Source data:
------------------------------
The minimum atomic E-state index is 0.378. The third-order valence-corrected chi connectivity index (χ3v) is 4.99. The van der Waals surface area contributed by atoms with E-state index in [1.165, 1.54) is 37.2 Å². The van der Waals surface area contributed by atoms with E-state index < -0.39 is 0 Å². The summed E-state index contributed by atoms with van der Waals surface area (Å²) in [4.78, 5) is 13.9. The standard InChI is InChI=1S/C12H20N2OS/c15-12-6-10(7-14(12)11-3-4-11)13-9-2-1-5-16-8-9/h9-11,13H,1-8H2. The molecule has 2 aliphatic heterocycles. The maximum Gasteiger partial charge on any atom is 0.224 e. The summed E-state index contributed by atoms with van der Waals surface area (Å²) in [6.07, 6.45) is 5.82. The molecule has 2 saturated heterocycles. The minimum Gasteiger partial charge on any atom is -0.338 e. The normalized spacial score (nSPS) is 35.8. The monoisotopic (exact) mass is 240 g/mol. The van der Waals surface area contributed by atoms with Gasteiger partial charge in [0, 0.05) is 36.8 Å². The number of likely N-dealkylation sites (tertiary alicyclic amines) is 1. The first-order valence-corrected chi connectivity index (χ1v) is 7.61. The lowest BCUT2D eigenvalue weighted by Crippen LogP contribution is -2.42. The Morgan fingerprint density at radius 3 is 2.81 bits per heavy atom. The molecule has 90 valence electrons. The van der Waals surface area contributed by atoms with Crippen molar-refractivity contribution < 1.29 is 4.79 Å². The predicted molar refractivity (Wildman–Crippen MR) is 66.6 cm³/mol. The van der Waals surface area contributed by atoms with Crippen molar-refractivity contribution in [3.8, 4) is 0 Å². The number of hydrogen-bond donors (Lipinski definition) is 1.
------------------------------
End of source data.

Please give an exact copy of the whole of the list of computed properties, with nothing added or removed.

The minimum atomic E-state index is 0.378. The third-order valence-corrected chi connectivity index (χ3v) is 4.99. The van der Waals surface area contributed by atoms with E-state index in [1.165, 1.54) is 37.2 Å². The van der Waals surface area contributed by atoms with E-state index < -0.39 is 0 Å². The summed E-state index contributed by atoms with van der Waals surface area (Å²) in [4.78, 5) is 13.9. The standard InChI is InChI=1S/C12H20N2OS/c15-12-6-10(7-14(12)11-3-4-11)13-9-2-1-5-16-8-9/h9-11,13H,1-8H2. The molecule has 2 aliphatic heterocycles. The maximum Gasteiger partial charge on any atom is 0.224 e. The summed E-state index contributed by atoms with van der Waals surface area (Å²) in [6.07, 6.45) is 5.82. The molecule has 2 saturated heterocycles. The minimum Gasteiger partial charge on any atom is -0.338 e. The normalized spacial score (nSPS) is 35.8. The monoisotopic (exact) mass is 240 g/mol. The van der Waals surface area contributed by atoms with Gasteiger partial charge in [0, 0.05) is 36.8 Å². The number of likely N-dealkylation sites (tertiary alicyclic amines) is 1. The first-order valence-corrected chi connectivity index (χ1v) is 7.61. The lowest BCUT2D eigenvalue weighted by Crippen LogP contribution is -2.42. The Morgan fingerprint density at radius 3 is 2.81 bits per heavy atom. The molecule has 90 valence electrons. The van der Waals surface area contributed by atoms with Crippen molar-refractivity contribution < 1.29 is 4.79 Å². The predicted molar refractivity (Wildman–Crippen MR) is 66.6 cm³/mol. The van der Waals surface area contributed by atoms with Crippen molar-refractivity contribution in [3.8, 4) is 0 Å². The number of hydrogen-bond donors (Lipinski definition) is 1.